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SPECIAL REPORT
Year : 2017  |  Volume : 7  |  Issue : 1  |  Page : 44-47

How to effectively manage myopia


Department of Ophthalmology, Mackay Memorial Hospital, Taipei 10449, Taiwan

Correspondence Address:
Ann Yi-Chiun Chuang
Department of Ophthalmology, Mackay Memorial Hospital, 92 Chung.-Shan North Road, Taipei 10449
Taiwan
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Source of Support: None, Conflict of Interest: None


DOI: 10.4103/tjo.tjo_24_17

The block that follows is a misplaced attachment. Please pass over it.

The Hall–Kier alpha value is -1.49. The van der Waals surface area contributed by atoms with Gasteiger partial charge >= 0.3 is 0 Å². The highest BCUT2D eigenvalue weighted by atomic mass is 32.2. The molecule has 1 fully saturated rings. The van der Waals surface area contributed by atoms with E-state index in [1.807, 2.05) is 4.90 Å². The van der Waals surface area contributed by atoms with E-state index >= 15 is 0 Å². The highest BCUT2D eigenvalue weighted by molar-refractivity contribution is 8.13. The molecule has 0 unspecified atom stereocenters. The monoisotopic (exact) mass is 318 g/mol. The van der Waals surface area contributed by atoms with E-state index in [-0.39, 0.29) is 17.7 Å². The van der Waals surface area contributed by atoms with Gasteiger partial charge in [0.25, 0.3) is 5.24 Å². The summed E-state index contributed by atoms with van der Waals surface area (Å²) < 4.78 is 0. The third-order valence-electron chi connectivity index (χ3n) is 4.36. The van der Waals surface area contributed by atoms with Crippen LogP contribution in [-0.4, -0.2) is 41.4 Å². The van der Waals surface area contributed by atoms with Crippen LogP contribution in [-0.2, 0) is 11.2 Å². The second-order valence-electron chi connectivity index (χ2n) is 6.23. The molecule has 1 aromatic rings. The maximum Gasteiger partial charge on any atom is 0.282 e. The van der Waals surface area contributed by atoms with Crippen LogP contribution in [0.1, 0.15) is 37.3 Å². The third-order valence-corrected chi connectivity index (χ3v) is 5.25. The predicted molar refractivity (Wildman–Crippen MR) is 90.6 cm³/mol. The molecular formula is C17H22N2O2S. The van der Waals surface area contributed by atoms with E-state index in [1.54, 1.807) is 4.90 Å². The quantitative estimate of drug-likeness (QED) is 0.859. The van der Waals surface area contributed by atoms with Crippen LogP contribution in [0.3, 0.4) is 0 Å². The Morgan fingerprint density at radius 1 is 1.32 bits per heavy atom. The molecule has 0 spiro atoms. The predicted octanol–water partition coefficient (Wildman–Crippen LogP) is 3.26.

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Myopia has become epidemic in the world. Without effective control, the progression may lead to excessive myopia with severe complications affecting vision and ocular alignment. The genetic factors and environmental factors of myopia are closely interrelated to each other. Asian ethnicity and parental myopia, among other genetic factors, influence the refractive outcome dramatically when environmental risk factors such as hours of near work and reading distance are analyzed. Outdoor activities are protective measures that retard myopia progression. Total time under the sun and not the specific outdoor activities are contributing factors. Current effective treatments for myopia include atropine of high, moderate, and low doses, relative peripheral myopia-inducing devices, and bifocal spectacles including prism bifocal spectacle lenses. Although atropine is considered highly effective in randomized controlled trials, it is not well tolerated in a clinical setting, especially in high dosage. Since the severity of rebound effect of atropine after cessation of usage and the side effects are directly related to the concentration of the medication, it is recommended that low-dose atropine is used in the initial attempt. Higher concentration for better control can be considered when compliance is observed. Devices that induce relative peripheral myopia such as orthokeratology are moderately effective interventions that are well accepted by children who wish to be spectacle free. Bifocal spectacles generally have low effect in myopia control. Prism bifocal spectacle lenses may have a special niche in myopia retardation for patients with low lags of accommodation.


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